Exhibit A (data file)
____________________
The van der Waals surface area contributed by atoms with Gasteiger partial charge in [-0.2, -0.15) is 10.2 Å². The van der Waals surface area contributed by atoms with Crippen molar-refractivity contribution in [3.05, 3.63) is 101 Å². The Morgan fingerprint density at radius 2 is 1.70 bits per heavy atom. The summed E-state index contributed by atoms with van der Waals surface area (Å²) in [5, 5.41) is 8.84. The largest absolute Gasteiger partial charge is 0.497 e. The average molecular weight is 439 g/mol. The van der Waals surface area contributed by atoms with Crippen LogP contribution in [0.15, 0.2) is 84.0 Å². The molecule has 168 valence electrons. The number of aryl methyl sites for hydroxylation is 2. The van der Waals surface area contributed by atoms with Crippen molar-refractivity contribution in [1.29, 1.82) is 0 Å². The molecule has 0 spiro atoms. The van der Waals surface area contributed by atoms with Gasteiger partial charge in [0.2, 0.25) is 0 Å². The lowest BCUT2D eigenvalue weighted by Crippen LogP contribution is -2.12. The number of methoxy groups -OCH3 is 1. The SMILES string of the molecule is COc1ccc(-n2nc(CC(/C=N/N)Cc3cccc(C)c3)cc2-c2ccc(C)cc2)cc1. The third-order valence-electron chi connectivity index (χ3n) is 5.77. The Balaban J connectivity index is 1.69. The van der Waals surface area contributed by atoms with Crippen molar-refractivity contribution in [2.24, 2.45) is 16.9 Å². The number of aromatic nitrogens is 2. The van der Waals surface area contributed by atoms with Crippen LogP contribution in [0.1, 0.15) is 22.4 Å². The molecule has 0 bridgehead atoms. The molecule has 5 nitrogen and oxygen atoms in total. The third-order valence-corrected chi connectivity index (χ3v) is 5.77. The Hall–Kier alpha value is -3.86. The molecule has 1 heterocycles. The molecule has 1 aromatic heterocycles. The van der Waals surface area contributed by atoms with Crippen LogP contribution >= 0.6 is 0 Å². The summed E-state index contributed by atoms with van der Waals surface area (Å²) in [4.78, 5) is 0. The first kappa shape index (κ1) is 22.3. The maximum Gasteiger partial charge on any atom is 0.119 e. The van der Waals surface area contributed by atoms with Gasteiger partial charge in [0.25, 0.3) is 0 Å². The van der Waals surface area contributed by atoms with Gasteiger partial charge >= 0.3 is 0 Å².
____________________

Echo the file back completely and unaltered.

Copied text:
The van der Waals surface area contributed by atoms with Gasteiger partial charge in [-0.2, -0.15) is 10.2 Å². The van der Waals surface area contributed by atoms with Crippen molar-refractivity contribution in [3.05, 3.63) is 101 Å². The Morgan fingerprint density at radius 2 is 1.70 bits per heavy atom. The summed E-state index contributed by atoms with van der Waals surface area (Å²) in [5, 5.41) is 8.84. The largest absolute Gasteiger partial charge is 0.497 e. The average molecular weight is 439 g/mol. The van der Waals surface area contributed by atoms with Crippen LogP contribution in [0.15, 0.2) is 84.0 Å². The molecule has 168 valence electrons. The number of aryl methyl sites for hydroxylation is 2. The van der Waals surface area contributed by atoms with Crippen molar-refractivity contribution in [1.29, 1.82) is 0 Å². The molecule has 0 spiro atoms. The van der Waals surface area contributed by atoms with Gasteiger partial charge in [0.2, 0.25) is 0 Å². The lowest BCUT2D eigenvalue weighted by Crippen LogP contribution is -2.12. The number of methoxy groups -OCH3 is 1. The SMILES string of the molecule is COc1ccc(-n2nc(CC(/C=N/N)Cc3cccc(C)c3)cc2-c2ccc(C)cc2)cc1. The third-order valence-electron chi connectivity index (χ3n) is 5.77. The Balaban J connectivity index is 1.69. The van der Waals surface area contributed by atoms with Crippen molar-refractivity contribution in [2.24, 2.45) is 16.9 Å². The number of aromatic nitrogens is 2. The van der Waals surface area contributed by atoms with Crippen LogP contribution in [0.1, 0.15) is 22.4 Å². The molecule has 0 bridgehead atoms. The molecule has 5 nitrogen and oxygen atoms in total. The third-order valence-corrected chi connectivity index (χ3v) is 5.77. The Hall–Kier alpha value is -3.86. The molecule has 1 heterocycles. The molecule has 1 aromatic heterocycles. The van der Waals surface area contributed by atoms with Crippen LogP contribution >= 0.6 is 0 Å². The summed E-state index contributed by atoms with van der Waals surface area (Å²) in [4.78, 5) is 0. The first kappa shape index (κ1) is 22.3. The maximum Gasteiger partial charge on any atom is 0.119 e. The van der Waals surface area contributed by atoms with Gasteiger partial charge in [0.25, 0.3) is 0 Å². The van der Waals surface area contributed by atoms with Gasteiger partial charge >= 0.3 is 0 Å².